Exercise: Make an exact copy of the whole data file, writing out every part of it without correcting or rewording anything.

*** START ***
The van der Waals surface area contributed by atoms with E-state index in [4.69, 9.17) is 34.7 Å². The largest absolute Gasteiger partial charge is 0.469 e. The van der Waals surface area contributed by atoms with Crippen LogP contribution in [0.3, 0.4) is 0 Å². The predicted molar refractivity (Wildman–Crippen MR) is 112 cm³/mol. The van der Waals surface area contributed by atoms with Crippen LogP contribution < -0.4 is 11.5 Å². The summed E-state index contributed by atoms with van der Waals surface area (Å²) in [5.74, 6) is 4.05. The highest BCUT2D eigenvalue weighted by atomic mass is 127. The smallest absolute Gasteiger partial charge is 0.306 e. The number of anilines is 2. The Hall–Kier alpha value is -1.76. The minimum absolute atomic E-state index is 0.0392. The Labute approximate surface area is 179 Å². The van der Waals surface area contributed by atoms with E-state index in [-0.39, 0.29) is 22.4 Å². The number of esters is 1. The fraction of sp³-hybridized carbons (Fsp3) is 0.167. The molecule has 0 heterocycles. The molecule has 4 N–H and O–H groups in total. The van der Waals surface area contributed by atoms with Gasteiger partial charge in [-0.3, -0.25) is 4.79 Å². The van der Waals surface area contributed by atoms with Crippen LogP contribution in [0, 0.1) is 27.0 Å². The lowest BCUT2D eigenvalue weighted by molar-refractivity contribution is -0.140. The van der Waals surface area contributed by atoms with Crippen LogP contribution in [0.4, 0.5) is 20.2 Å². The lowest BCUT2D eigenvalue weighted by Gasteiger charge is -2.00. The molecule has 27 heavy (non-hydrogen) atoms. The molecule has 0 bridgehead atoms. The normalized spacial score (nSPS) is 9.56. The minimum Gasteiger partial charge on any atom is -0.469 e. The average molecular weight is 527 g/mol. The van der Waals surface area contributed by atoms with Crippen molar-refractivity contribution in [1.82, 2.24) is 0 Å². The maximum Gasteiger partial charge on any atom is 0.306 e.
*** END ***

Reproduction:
The van der Waals surface area contributed by atoms with E-state index in [4.69, 9.17) is 34.7 Å². The largest absolute Gasteiger partial charge is 0.469 e. The van der Waals surface area contributed by atoms with Crippen LogP contribution in [0.3, 0.4) is 0 Å². The predicted molar refractivity (Wildman–Crippen MR) is 112 cm³/mol. The van der Waals surface area contributed by atoms with Crippen LogP contribution < -0.4 is 11.5 Å². The summed E-state index contributed by atoms with van der Waals surface area (Å²) in [5.74, 6) is 4.05. The highest BCUT2D eigenvalue weighted by atomic mass is 127. The smallest absolute Gasteiger partial charge is 0.306 e. The number of anilines is 2. The Hall–Kier alpha value is -1.76. The minimum absolute atomic E-state index is 0.0392. The Labute approximate surface area is 179 Å². The van der Waals surface area contributed by atoms with E-state index in [-0.39, 0.29) is 22.4 Å². The number of esters is 1. The fraction of sp³-hybridized carbons (Fsp3) is 0.167. The molecule has 0 heterocycles. The molecule has 4 N–H and O–H groups in total. The van der Waals surface area contributed by atoms with Gasteiger partial charge in [-0.3, -0.25) is 4.79 Å². The van der Waals surface area contributed by atoms with Crippen LogP contribution in [0, 0.1) is 27.0 Å². The lowest BCUT2D eigenvalue weighted by molar-refractivity contribution is -0.140. The van der Waals surface area contributed by atoms with Crippen LogP contribution in [0.4, 0.5) is 20.2 Å². The lowest BCUT2D eigenvalue weighted by Gasteiger charge is -2.00. The molecule has 27 heavy (non-hydrogen) atoms. The molecule has 0 bridgehead atoms. The normalized spacial score (nSPS) is 9.56. The minimum Gasteiger partial charge on any atom is -0.469 e. The average molecular weight is 527 g/mol. The van der Waals surface area contributed by atoms with Crippen molar-refractivity contribution in [1.82, 2.24) is 0 Å². The maximum Gasteiger partial charge on any atom is 0.306 e.